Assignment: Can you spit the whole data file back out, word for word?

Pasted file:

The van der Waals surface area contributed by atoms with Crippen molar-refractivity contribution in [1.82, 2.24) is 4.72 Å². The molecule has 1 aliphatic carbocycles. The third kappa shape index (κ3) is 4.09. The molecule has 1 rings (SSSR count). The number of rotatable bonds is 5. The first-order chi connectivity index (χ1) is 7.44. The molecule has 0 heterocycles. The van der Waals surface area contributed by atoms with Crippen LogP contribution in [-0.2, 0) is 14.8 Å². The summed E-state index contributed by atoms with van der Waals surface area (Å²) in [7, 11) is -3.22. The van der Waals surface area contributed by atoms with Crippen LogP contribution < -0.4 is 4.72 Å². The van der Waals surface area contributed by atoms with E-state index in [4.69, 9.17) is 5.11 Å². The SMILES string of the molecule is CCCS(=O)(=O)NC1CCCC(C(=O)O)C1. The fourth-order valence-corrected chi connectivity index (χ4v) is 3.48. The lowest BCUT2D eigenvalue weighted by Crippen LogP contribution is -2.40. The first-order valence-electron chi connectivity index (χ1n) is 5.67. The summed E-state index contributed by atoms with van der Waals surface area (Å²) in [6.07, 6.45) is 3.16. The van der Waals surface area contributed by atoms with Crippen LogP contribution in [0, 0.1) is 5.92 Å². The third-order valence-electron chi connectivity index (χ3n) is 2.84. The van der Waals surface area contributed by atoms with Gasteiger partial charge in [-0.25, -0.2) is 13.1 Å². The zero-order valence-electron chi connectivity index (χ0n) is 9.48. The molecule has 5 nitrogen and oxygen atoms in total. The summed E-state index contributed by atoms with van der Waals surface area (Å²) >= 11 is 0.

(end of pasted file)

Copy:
The van der Waals surface area contributed by atoms with Crippen molar-refractivity contribution in [1.82, 2.24) is 4.72 Å². The molecule has 1 aliphatic carbocycles. The third kappa shape index (κ3) is 4.09. The molecule has 1 rings (SSSR count). The number of rotatable bonds is 5. The first-order chi connectivity index (χ1) is 7.44. The molecule has 0 heterocycles. The van der Waals surface area contributed by atoms with Crippen LogP contribution in [-0.2, 0) is 14.8 Å². The summed E-state index contributed by atoms with van der Waals surface area (Å²) in [7, 11) is -3.22. The van der Waals surface area contributed by atoms with Crippen LogP contribution < -0.4 is 4.72 Å². The van der Waals surface area contributed by atoms with E-state index in [4.69, 9.17) is 5.11 Å². The SMILES string of the molecule is CCCS(=O)(=O)NC1CCCC(C(=O)O)C1. The fourth-order valence-corrected chi connectivity index (χ4v) is 3.48. The lowest BCUT2D eigenvalue weighted by Crippen LogP contribution is -2.40. The first-order valence-electron chi connectivity index (χ1n) is 5.67. The summed E-state index contributed by atoms with van der Waals surface area (Å²) in [6.07, 6.45) is 3.16. The van der Waals surface area contributed by atoms with Crippen LogP contribution in [0, 0.1) is 5.92 Å². The third-order valence-electron chi connectivity index (χ3n) is 2.84. The van der Waals surface area contributed by atoms with Gasteiger partial charge in [-0.25, -0.2) is 13.1 Å². The zero-order valence-electron chi connectivity index (χ0n) is 9.48. The molecule has 5 nitrogen and oxygen atoms in total. The summed E-state index contributed by atoms with van der Waals surface area (Å²) >= 11 is 0.